By Randy Ataide
The other night I had the opportunity to speak at University of San Diego at the Wealth and Legacy Seminar Series, and tackled the topic of how business leaders can build and maintain a legacy. This is a tricky question, not the least of which is that one’s legacy is inherently subjective. One person may hold that passing a successful business to an heir is a legacy while another may believe that developing a capacity for charity and philanthropy is theirs. Provided that these choices are not based upon exploitation and destruction, It is difficult for me or anyone else to criticize such a personal decision. I preceded the venerable Ken Blanchard, perhaps the leading leadership and legacy author of the past twenty years, and fortunately for me he much to agree with. (Did you know Ken was awarded by Amazon for being one of their 25 bestselling authors of all time? Wow!)
But before one can worry too much about what a specific legacy is or should be, one must first consider how to build a career or company that has the capacity to develop a legacy. One of the most surprising things I discover about speaking to groups of businesspeople in a wide variety of settings and sectors is that most really have not thought much about what business they are really in, as it is easy to confuse one’s products and services with the “real business.” What do I mean? Consider that if your particular business is financial products including life insurance, it is very easy in the midst of the work it takes to develop and understand the products, obtain the professional certification to sell the products, locate a potential client, make a proposal and close a sale, to actually overlook what is really occurring. At first glance it would seem that the real business is relationship building, but this is not the full answer. What is really occurring in such a circumstance is much more complex including key elements of trust and assurance, but also a unique set of feelings, emotions and sensory experiences about the transaction itself. Were details paid attention to? Appointments kept? Proposals clear and accurate? Ease of payment? All of these play a part in the psyche of the customers of our business, and the better that we understand this the higher the likelihood of success in the short term and legacy in the long. It is relationship building but so much more.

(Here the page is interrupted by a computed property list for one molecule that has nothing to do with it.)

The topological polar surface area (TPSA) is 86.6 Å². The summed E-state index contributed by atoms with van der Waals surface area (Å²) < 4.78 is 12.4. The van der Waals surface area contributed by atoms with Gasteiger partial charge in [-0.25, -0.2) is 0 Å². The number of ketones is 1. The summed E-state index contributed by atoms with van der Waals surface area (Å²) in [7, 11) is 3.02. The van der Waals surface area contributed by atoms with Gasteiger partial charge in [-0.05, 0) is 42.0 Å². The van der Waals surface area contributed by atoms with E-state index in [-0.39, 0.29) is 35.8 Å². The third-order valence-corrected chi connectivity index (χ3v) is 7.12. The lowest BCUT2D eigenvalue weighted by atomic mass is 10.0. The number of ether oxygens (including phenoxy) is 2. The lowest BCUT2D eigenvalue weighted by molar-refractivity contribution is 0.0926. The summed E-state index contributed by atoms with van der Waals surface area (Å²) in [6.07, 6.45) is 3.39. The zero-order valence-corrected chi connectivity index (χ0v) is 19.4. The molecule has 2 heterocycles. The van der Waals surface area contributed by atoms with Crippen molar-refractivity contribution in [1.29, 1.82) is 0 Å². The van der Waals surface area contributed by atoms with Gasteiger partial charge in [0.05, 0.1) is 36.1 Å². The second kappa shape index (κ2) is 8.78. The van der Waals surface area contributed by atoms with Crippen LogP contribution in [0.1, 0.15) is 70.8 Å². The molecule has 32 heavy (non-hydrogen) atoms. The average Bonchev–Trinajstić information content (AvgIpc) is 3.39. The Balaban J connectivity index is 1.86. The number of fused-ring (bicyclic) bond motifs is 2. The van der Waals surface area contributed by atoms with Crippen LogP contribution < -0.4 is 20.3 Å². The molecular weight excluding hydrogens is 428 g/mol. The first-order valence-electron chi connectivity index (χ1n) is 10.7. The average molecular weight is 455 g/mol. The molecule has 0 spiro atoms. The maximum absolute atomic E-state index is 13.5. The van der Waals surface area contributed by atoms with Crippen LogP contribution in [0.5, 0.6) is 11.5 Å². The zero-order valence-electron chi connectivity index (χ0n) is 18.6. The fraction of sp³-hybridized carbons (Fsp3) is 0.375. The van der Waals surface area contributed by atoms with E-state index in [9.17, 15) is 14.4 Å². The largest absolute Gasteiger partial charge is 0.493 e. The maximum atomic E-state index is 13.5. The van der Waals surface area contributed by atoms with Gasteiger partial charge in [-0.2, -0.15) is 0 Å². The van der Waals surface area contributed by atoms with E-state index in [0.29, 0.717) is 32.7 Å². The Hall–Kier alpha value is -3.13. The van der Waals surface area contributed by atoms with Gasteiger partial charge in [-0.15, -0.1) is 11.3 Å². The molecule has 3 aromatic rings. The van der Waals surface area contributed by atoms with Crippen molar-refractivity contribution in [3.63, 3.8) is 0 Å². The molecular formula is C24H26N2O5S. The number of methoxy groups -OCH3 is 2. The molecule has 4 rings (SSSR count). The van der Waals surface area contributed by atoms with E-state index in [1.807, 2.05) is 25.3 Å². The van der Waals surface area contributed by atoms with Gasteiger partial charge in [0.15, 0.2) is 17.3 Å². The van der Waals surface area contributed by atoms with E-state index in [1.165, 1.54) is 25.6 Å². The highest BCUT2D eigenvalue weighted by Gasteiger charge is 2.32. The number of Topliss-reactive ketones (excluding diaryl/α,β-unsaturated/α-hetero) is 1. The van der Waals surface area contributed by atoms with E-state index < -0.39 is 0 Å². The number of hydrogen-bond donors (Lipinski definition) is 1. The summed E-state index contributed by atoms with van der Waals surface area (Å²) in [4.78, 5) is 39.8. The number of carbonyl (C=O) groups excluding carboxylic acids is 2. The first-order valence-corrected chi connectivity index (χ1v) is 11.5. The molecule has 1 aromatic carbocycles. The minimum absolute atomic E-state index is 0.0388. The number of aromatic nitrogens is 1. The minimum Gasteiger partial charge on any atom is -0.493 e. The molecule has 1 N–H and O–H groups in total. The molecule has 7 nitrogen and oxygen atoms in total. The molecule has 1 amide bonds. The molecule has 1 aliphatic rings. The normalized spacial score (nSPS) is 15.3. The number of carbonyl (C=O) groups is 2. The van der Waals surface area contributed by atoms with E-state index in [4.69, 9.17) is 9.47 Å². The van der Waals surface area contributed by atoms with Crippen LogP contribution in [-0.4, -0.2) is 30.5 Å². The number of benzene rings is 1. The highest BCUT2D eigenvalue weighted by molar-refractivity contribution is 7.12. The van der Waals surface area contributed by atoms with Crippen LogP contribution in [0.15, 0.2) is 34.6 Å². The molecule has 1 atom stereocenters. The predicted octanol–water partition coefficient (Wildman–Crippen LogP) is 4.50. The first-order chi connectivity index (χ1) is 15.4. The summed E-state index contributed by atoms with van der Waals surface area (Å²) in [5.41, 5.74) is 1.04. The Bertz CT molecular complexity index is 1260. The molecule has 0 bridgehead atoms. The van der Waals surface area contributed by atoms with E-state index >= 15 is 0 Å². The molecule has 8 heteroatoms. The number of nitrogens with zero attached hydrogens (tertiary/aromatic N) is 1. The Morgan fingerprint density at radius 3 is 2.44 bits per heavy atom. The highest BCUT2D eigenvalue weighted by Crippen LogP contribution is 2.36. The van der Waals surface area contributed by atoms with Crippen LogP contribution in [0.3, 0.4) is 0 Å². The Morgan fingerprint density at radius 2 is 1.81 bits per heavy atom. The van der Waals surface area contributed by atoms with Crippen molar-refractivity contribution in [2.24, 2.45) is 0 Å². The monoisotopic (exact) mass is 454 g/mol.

How do you figure this out in your own particular context and business? It really isn’t that difficult to find the answer, and we have a nearly twenty year old Harvard Business Review article by Treacy and Wiersma to thank. They concluded that there are only three “value disciplines” (e.g. “value propositions”) available to any business: first, one could have operational excellence, or the capacity to do something better, faster and/or cheaper. Second, a company could have products leadership, which more often than not is not a monumental change from what others are offering but rather subtle yet sophisticated refinements of existing products. Last, you could have customer intimacy, meaning you have developed the capacity to know, understand and serve your customers better than the competition. Obtaining one of these means you have a viable business; two of them (in any combination) is competitive advantage; all three is sustainable competitive advantage, or the “Holy Grail” of business.
This really isn’t rocket science, but a surprisingly large number of business owners either are unaware of this simple analysis or delude themselves into thinking that they really have one or two of these disciplines when they really don’t. And financial success or business accolades can sometimes mask underlying problems in the firm. A key litmus test is if all employees in the company regardless of rank, title or seniority know what the discipline is. In other words, is your particular discipline(s) unique, flexible, understandable and transmittable? If they are not known throughout the firm you likely don’t have a value discipline but rather just dumb luck.
So before you think too deeply on your legacy, think about the task at hand: Leading or working in your companies to recognize and then align assets and efforts around maximizing the opportunity created by your particular value discipline(s). That is one of the first steps you must take on creating the capacity for a personal and professional legacy.
View the powerpoint here: http://www.scribd.com/rataide1
Under “Building a Legacy in Business”